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Serial Killers Part 6: Andrew Cunanan Murders a Fashion Icon



Around 8:45 on the morning of July 15, 1997, international fashion designer Gianni Versace returned home to his Miami Beach mansion on Ocean Drive following a walk to a local café.

Suddenly, a man approached Versace, pulled out a pistol, and killed him with two shots to the back of his head. The man fled—followed at a distance by at least one witness—and disappeared into a nearby parking garage.

 Cunanan FOIA File 
  FBI Vault: Cunanan Files  

Miami Beach homicide detectives soon asked for assistance from the FBI’s local field office in the city. The officers were concerned that the killing might be a murder-for-hire, but evidence quickly suggested that it wasn’t. Inside the parking garage identified by the witness was a red pickup truck linked to a murder in New Jersey and a man named Andrew Phillip Cunanan, the target of an ongoing manhunt.

Cunanan was a 27-year-old college dropout from California. He was highly intelligent, spoke two languages, and since his teenage years had sought to live a life of riches and comfort. He had supplemented his earnings from an odd job here and there by serving as a male prostitute and engaging in longer-term liaisons with older homosexuals who would shower him with gifts and cash.

For reasons that remain unclear, Cunanan had begun a murderous spree in late April 1997. First, he bludgeoned a former naval officer to death with a hammer in Minneapolis. A few days later, he shot and killed an architect and dumped his body near East Rush Lake in Minnesota. Both men were his long-time associates. In May, Cunanan targeted a stranger—a 72-year-old real estate developer—in Chicago. Cunanan stole the man’s car, and, less than a week later, murdered a cemetery worker in New Jersey. He then took that victim’s red truck and drove to Miami.


Serial Killers/Spree Killers/Serial Murderers

In the attempt to better understand violent criminals who murder more than one person, much debate has taken place about classifying such killers. To learn more about these differentiations, take a look at p.15 of a 1986 report by our National Center for the Analysis of Violent Crime and the report of a 2008 conference on serial murder. Andrew Cunanan murdered multiple individuals over a period of several months, separated by a “cooling off period,” making him fit the definition of a serial murderer.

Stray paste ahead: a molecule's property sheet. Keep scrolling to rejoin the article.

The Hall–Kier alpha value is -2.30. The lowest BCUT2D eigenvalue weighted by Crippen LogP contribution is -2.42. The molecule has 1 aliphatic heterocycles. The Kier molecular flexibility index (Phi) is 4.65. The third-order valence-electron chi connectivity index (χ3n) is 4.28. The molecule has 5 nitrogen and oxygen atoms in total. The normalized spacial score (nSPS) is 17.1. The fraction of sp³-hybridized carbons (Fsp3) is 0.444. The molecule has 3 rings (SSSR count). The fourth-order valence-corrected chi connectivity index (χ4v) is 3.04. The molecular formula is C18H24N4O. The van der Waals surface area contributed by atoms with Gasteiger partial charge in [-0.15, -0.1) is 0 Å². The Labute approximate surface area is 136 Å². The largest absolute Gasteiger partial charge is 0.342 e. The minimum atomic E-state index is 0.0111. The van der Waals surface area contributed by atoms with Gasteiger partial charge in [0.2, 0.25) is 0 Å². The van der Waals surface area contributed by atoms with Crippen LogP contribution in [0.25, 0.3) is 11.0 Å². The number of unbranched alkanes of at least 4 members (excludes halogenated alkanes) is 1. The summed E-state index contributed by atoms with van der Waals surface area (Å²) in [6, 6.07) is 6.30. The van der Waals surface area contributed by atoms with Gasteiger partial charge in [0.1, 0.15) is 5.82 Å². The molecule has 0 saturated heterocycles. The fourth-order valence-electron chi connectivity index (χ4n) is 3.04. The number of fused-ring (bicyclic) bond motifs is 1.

Throughout this time, authorities were putting together the pieces. The investigation and forensic work linked the Chicago murder and the others to Cunanan. On May 7, the FBI joined the search for Cunanan and quickly marshaled its resources to identify and interview his friends, family, and other contacts. The New Jersey murder made it clear Cunanan was moving across the country, and gay groups were especially concerned that he might insinuate himself into their circles and continue to commit murders. The New York City Gay and Lesbian Anti-Violence Project posted a large reward and sought to warn those who might know Cunanan.

Working with the television show America’s Most Wanted, the FBI made Cunanan the 449th addition to the Ten Most Wanted Fugitives list on June 12, 1997. Our offices in Minnesota, California, Illinois, New Jersey, and elsewhere continued to seek information about him. The Bureau also publicized a telephone tip line and disseminated details on the FBI’s public website. But Cunanan slipped under the radar.

With the murder of Gianni Versace, though, the net began to close. Eight days later, on July 23, 1997, the caretaker of a houseboat about two miles north of Versace’s house in Miami Beach reported hearing a gunshot. Responders found Cunanan dead from a self-inflicted wound. His killing spree was over.